On September 11, 1912, Franz Kafka recounted a dream in his diary:
At first I did not really know where I was, only when once I accidentally stood up did I see on my left and behind me on my right the distant, clearly outlined sea with many battleships lined up in rows and at anchor. On the right New York could be seen, we were in New York Harbour. The sky was grey, but of a constant brightness. I moved back and forth in my seat, freely exposed to the air on all sides, in order to be able to see everything. In the direction of New York my glance slanted downwards a little, in the direction of the sea it slanted upwards. I now noticed the water rise up near us in high waves on which was borne a great cosmopolitan traffic.
It’s hard not to suspect Kafka of a kind of prophecy. Disoriented, his perspective nonetheless scans panoramically, offering a view of the harbor and the city so familiar that Kafka could accurately dream it without ever having been there in person. Before him stands not only the rising tides of the East River, but also the familiar view of New York’s “great cosmopolitan traffic.” Today we recognize that traffic, though situated in the United States, as the world’s population — multicultural, transnational, divergently diasporic — embodying a grief that continues to be remembered as a September morning lit in “constant brightness.” How can we not read Kafka’s dream as anything but a portent of future loss? The desire to read prophecy in literature is as much a desire to give meaning to a senseless present as it is an exhortation to read more deeply and more searchingly into the past. Literature isn’t prophecy, but it presents us with one of the healthier consolation practices in an age too meager with solace and recompense.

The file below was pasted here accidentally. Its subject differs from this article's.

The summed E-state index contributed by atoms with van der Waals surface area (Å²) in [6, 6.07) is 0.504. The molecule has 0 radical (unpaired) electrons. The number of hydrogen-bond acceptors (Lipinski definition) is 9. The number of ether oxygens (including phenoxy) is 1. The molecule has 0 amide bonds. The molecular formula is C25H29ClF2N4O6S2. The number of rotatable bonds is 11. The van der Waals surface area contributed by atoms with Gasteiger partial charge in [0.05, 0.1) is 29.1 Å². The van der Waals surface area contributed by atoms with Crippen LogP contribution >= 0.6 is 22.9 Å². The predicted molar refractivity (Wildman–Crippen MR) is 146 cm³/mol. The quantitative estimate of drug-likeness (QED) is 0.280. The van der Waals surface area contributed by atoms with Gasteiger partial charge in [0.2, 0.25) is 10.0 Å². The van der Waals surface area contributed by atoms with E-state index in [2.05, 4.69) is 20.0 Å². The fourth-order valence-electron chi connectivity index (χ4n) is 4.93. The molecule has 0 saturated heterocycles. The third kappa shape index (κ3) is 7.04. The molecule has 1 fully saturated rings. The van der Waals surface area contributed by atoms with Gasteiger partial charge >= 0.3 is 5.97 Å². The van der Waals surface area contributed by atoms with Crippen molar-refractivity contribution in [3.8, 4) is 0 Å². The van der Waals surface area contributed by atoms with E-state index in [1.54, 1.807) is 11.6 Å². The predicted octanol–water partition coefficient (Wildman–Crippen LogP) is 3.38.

The potential for literature as prophecy emerges quietly, and quite powerfully, in Jen Bervin’s 2004 artist’s book or, depending how you read it, book of poems, Nets, which makes a stunning argument for paying more attention to both literary history and the materiality of writing. Bervin took The Complete Sonnets of William Shakespeare and proceeded to erase the text, emboldening a few selected words in each sonnet. (The title itself is an excision of The Complete Sonnets of William Shakespeare.) What remains is the new poem standing over the bleached-out text of the original, the pale gray words of which haunt the pages like the very ghost of Shakespeare. Bervin presents us with the uncovered augury of Sonnet 64: beginning with the lines “When I have seen by Time’s fell hand defaced / The rich proud cost of outworn buried age,” the poem is then erased and crystallized into a devastating shard:
I have seen
The quotation here does no justic...read more